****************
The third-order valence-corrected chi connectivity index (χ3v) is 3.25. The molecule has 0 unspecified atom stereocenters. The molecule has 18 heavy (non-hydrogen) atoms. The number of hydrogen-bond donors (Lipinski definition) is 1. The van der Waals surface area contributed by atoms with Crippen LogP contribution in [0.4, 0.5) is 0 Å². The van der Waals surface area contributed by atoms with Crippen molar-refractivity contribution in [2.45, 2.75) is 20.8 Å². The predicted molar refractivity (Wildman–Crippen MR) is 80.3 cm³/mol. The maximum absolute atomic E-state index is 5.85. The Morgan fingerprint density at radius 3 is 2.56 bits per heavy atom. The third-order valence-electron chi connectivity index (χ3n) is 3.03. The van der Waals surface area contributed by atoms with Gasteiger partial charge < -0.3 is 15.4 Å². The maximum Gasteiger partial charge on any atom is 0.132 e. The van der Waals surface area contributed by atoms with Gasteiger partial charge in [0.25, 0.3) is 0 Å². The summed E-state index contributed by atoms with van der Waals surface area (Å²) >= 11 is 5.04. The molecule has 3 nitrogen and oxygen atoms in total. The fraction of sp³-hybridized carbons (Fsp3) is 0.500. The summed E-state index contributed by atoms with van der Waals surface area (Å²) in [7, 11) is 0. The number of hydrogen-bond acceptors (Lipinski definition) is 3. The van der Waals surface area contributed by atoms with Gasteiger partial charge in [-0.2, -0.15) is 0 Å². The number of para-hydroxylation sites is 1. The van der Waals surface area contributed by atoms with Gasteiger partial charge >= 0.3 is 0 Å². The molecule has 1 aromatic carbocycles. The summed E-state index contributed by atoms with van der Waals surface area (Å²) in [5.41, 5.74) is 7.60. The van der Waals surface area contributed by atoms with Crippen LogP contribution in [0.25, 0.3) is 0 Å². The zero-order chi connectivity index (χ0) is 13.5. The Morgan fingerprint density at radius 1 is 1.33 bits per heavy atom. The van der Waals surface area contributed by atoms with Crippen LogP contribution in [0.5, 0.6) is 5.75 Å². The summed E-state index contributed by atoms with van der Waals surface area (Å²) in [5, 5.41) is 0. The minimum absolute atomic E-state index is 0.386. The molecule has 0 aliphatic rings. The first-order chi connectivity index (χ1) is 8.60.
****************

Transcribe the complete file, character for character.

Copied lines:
The third-order valence-corrected chi connectivity index (χ3v) is 3.25. The molecule has 0 unspecified atom stereocenters. The molecule has 18 heavy (non-hydrogen) atoms. The number of hydrogen-bond donors (Lipinski definition) is 1. The van der Waals surface area contributed by atoms with Crippen LogP contribution in [0.4, 0.5) is 0 Å². The van der Waals surface area contributed by atoms with Crippen molar-refractivity contribution in [2.45, 2.75) is 20.8 Å². The predicted molar refractivity (Wildman–Crippen MR) is 80.3 cm³/mol. The maximum absolute atomic E-state index is 5.85. The Morgan fingerprint density at radius 3 is 2.56 bits per heavy atom. The third-order valence-electron chi connectivity index (χ3n) is 3.03. The van der Waals surface area contributed by atoms with Gasteiger partial charge < -0.3 is 15.4 Å². The maximum Gasteiger partial charge on any atom is 0.132 e. The van der Waals surface area contributed by atoms with Gasteiger partial charge in [0.25, 0.3) is 0 Å². The summed E-state index contributed by atoms with van der Waals surface area (Å²) >= 11 is 5.04. The molecule has 3 nitrogen and oxygen atoms in total. The fraction of sp³-hybridized carbons (Fsp3) is 0.500. The summed E-state index contributed by atoms with van der Waals surface area (Å²) in [7, 11) is 0. The number of hydrogen-bond acceptors (Lipinski definition) is 3. The van der Waals surface area contributed by atoms with Gasteiger partial charge in [-0.2, -0.15) is 0 Å². The number of para-hydroxylation sites is 1. The van der Waals surface area contributed by atoms with Gasteiger partial charge >= 0.3 is 0 Å². The molecule has 1 aromatic carbocycles. The summed E-state index contributed by atoms with van der Waals surface area (Å²) in [5.41, 5.74) is 7.60. The van der Waals surface area contributed by atoms with Crippen LogP contribution in [0.25, 0.3) is 0 Å². The zero-order chi connectivity index (χ0) is 13.5. The Morgan fingerprint density at radius 1 is 1.33 bits per heavy atom. The van der Waals surface area contributed by atoms with Crippen LogP contribution in [0.5, 0.6) is 5.75 Å². The summed E-state index contributed by atoms with van der Waals surface area (Å²) in [5, 5.41) is 0. The minimum absolute atomic E-state index is 0.386. The molecule has 0 aliphatic rings. The first-order chi connectivity index (χ1) is 8.60.